SOYLAND, DAVID PECOR
Name: David Pecor Soyland
Rank/Branch: W1/US Army
Unit: Company A, 158th Aviation Battalion, 101st Airborne Division {see
note}
Date of Birth: 29 April 1951 (Fullerton CA)
Home City of Record: Rapid City SD
Date of Loss: 17 May 1971
Country of Loss: South Vietnam
Loss Coordinates: 163425N 1065323E (YD048268)
Status (in 1973): Missing in Action
Category: 2
Aircraft/Vehicle/Ground: UH1H
Other Personnel in Incident: Dale A. Pearce (missing)
REMARKS:
Source: Compiled from one or more of the following: raw data from U.S.
Government agency sources, correspondence with POW/MIA families, published
sources, interviews. Updated by the P.O.W. NETWORK in 2006.
SYNOPSIS: W1 Dale A. Pearce, pilot; W1 David P. Soyland, aircraft commander;
SP5 Harold E. Parker, crew chief; and SP4 Gary A. Alcorn, door gunner,
comprised the crew of a UH1H helicopter on an assault/extraction mission on
May 17, 1971.
The aircraft departed Camp Evans in South Vietnam as the assault aircraft of
a helicopter team attempting to extract a reconnaissance team that was under
heavy fire by an unknown size enemy force about 10 miles northeast of Khe
Sanh in Quang Tri Province, South Vietnam.
Upon approach to the target, WO1 Pearce's aircraft began taking heavy enemy
fire. The aircraft began to bank to the right and was hit, causing the
helicopter to start to turn over. An RPG hit and severed the tail boom, and
the violence of the explosion threw Alcorn from the aircraft just before it
crashed. After impact, the aircraft slid to the bottom of a slope.
On May 18, a recovery team was inserted in the area to recover the remains
of the original reconnaissance team and to search the aircraft wreckage for
survivors. At this time, both Parker and Alcorn were discovered alive, and
remains which were assumed to be those of Pearce were found. Without tools,
the recovery of the remains was impossible, as they were wedged beneath the
aircraft debris. The left pilot seat was completely intact, and no sign of
blood on it or in the immediate area was found. All harnesses in the
aircraft had been unfastened.
Alcorn reported that he saw a man in a white t-shirt running across the
ridge line. A search aircraft in the area reported hearing a loud beeper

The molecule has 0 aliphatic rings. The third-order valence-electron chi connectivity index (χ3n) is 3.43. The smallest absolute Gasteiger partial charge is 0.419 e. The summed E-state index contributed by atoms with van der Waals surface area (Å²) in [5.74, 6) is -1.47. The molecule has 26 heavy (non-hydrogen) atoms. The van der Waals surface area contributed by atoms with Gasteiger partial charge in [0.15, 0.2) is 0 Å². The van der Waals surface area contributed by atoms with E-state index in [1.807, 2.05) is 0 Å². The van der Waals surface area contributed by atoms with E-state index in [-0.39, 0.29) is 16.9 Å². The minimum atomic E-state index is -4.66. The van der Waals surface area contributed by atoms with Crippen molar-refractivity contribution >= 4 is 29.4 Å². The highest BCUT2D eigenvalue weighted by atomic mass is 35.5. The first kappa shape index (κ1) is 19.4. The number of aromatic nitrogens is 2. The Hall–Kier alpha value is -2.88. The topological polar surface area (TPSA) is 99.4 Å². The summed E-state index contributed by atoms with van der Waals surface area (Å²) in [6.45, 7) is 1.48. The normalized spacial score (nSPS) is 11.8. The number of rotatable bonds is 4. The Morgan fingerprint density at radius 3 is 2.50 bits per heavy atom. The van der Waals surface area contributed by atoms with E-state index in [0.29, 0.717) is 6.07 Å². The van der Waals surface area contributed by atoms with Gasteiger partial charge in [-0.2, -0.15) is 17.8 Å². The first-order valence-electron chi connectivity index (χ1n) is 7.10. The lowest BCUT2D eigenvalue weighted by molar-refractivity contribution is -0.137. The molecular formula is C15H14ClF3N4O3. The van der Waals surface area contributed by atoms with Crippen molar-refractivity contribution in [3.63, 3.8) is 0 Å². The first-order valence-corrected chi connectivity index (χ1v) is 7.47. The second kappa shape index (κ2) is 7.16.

distress signal. It was concluded that the man had been W1 Soyland, who
would have been the occupant of the left pilot seat. From the way the
aircraft impacted, on its right side, Soyland, seated on the left side of
the aircraft, would have had a high probability of surviving the crash.
Searches continued until May 27, 1971 for Soyland, but no trace was found of
him. It was concluded that he survived the crash and was probably captured.
It was concluded that W1 Pearce died in the crash.
WO Soyland was not among the prisoners of war that were released in 1973.
High ranking U.S. officials admit their dismay that "hundreds" of suspected
American prisoners of war did not return.
Alarmingly, evidence continues to mount that Americans were left as
prisoners in Southeast Asia and continue to be held today. Unlike "MIA's"
from other wars, most of the nearly 2500 men and women who remain missing in
Southeast Asia can be accounted for. Soyland could be one of those thought
to be alive today. The U.S. believes there is a strong probability that the
Vietnamese know the fates of both men - alive or dead. Isn't it time we
brought our men home?
                                                        [r1747.97]
                                 PROJECT X
                        SUMMARY SELECTION RATIONALE
NAME: SOYLAND David P., W01, USA
OFFICIAL STATUS: MISSING
CASE SUMMARY: SEE ATTACHED
RATIONALE FOR SELECTION: Two crewmembers survived the aircraft crash. W01
Soyland's side of aircraft was undamaged and his harness was unbuckled,
indicating he left under his own power. One of the rescued crewmembers
stated he had seen an individual in a white T-shirt he believed to be W01